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Artist: So

Album: So

Label: Thrill Jockey

Review date: Sep. 11, 2003

By the time you unfold one of his curiously-designed digipaks and contemplate removing the cd, Markus Popp already has you where he wants you; that is, sucked in. His art is an interdisciplinary experience, both in texture and logic, but not lucidly so. Questions are begged (What is this music/picture made of? What am I supposed to feel?), but solutions are withheld. And if you have the patience, you'll wait for as long as it takes to become comfortable with the plurality of directions that a given song takes. At some point, you'll become cognizant that you've been stood up by music's customary emotional cuecards, and begin to feel whatever it is that you feel, based on the sound alone.

As such, Markus Popp's may be some of the least manipulative music ever produced, because sound in a vacuum cannot deliberate. His new album, produced in collaboration with Eriko Toyoda and under the name So, is an illustration of this, following the repeated examples of Oval throughout the past ten years.

So breaks with the tendency of abstract music to openly posit emotional states as they persist, modulate, and relate to one another. For example, an Ekkehard Ehlers song that refers to the early blues musician Robert Johnson is formally and stylistically abstracted from its subject, but maintains a clear kind of referential tone. So simply has no subjects. It does not refer. Brian Eno's Music for Airports is an abstraction from intellectual engagement, a soundtrack for Zen-like thoughtlessness, sonorous and peaceful. So is not relaxing, and has no relationship to beauty of any model. Sunn0))) produce frequencies antagonistic to human comfort, physically violent and unconcerned with sound as the ear would hear it. So is neither angry nor penetrating as such. What differentiates So from all of these abstract examples is that So makes no declarations of sentiment, and demands none from the listener.

But So can incite: feelings and thoughts. How? Without defining what they are supposed to be. Abstract music usually gives clues. This is angry, that is sweet; this represents, that deconstructs. Always there are reference points. So, as an emptier landscape, allows added freedom for individual reflection. A listener can turn this self-titled album on with no expectation that it will make her happy, motivated, depressed, or satisfied. Though it may well do each of those, it is not designed to do any of them. The very organic sound qualities – voices, strings, drones, whistles – are conjoined in a product only slightly more judgmental than silence. Music is environmental, and this music is a place to think, unmolested.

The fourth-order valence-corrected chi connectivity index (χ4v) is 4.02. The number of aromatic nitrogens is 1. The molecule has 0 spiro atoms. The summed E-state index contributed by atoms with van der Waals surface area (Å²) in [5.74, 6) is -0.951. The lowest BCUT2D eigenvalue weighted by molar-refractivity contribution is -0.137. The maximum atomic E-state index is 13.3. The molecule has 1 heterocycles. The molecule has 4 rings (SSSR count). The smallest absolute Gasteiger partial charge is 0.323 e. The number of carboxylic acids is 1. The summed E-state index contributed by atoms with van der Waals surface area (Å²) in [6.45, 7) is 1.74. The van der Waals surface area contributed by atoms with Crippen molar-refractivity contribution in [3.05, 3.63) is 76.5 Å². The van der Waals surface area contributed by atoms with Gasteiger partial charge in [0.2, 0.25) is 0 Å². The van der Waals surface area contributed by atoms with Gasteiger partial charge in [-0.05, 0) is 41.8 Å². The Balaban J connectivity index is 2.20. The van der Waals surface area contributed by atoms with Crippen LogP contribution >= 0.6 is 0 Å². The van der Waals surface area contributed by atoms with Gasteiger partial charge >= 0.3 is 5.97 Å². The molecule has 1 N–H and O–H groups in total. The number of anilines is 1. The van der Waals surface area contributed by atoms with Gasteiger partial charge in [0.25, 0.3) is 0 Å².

As art, this album possesses a universal logic. Anyone can listen and think without feeling excluded by the message or authorial intent. To an unusual degree, appreciating So requires only the knowledge that you can do whatever you like with the sound, make it mean whatever you want it to mean. All the same, if So is indefinable and unconnected to ideas, isn't it just an escapist fantasy, far less important than the free time one would have to carve out for a listen? Why listen at all?

Listen because So is, in fact, very stimulating. Popp knows the tricks of making processed noises sound natural, or at least as though they fit together. So, made with intimidating machines, is distantly removed from its mechanical origins.

Popp and Toyoda's collaboration, however, will be summarily categorized and heaped on top of the pile of post-rock records from the last twenty years, where the Oval catalogue also happens to sit. It is a pile where a shocking number of bands with trendy influences have been left to decompose when their appeal expired, and it has the potential to subsume the undeserving. So, however, are not about influences of the moment, or influences at all. This ought not to be dismissed as a fluff record, a mediocre improv session, or an homage to something "in". In fact, it may be more of a garden than a CD, and a good one to get lost in at that.

By Ben Tausig

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